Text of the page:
Integrating Evidence and Context to Develop a Parenting Program for Low-Income Families in South Africa

  • Report/Study

Integrating Evidence and Context to Develop a Parenting Program for Low-Income Families in South Africa – Resources

Organisation/Publisher

Journal of Child and Family Studies

Authors

Jamie M. Lachman, Liora T. Sherr, Lucie Cluver, Catherine L. Ward, Judy Hutchings, Frances Gardner

From publication

Journal of Child and Family Studies

Publication date

01 Feb 2016

Uploaded on

18 Mar 2016

Downloads & Links resources

Description

Children living in low- and middle-income countries, such as South Africa, face elevated risks of child maltreatment. Although evidence-based parenting programs have been shown to reduce rates of abuse in high-income countries, few studies have examined their effectiveness in low- and middle-income countries. Moreover, local cultural contexts may require the adaptation of evidence-based approaches in order to assure program acceptability and effectiveness.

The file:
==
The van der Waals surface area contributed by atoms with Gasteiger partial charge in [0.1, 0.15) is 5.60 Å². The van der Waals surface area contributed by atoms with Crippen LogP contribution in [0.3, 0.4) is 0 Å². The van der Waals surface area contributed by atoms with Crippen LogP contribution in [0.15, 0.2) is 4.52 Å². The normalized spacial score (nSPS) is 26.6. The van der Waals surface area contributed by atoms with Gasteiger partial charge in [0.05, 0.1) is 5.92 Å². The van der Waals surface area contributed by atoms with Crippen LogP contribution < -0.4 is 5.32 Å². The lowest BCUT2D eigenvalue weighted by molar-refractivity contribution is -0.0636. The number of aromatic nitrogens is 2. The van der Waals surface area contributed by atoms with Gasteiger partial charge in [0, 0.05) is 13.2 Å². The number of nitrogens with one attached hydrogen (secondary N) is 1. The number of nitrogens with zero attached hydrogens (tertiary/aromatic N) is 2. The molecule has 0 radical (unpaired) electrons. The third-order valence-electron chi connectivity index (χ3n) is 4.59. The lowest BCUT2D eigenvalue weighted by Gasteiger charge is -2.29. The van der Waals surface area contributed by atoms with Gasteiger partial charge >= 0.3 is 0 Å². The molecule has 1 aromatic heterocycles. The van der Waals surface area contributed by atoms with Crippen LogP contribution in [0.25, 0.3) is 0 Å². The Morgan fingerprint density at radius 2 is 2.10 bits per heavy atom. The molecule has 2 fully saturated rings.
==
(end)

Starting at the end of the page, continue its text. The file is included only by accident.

This study focused on the  systematic development of an evidence-informed, locally relevant parenting program for socioeconomically disadvantaged families with parents of children aged 3–8 years, in Cape Town, South Africa. Intervention development took place over three stages:

  1. identification of common core intervention components in evidence-based parenting programs
  2. formative evaluation using qualitative in-depth interviews and semistructured focus groups with local practitioners and low-income parents,
  3. and development of intervention structure, format, and protocols.

The process resulted in a manualized, group-based, 12-session parenting program that integrated existing evidence of effective components within a local, culturally relevant context.  Recommended next steps are rigorous piloting to test feasibility and preliminary intervention effects followed by experimental trials to examine intervention effectiveness in a real-world setting.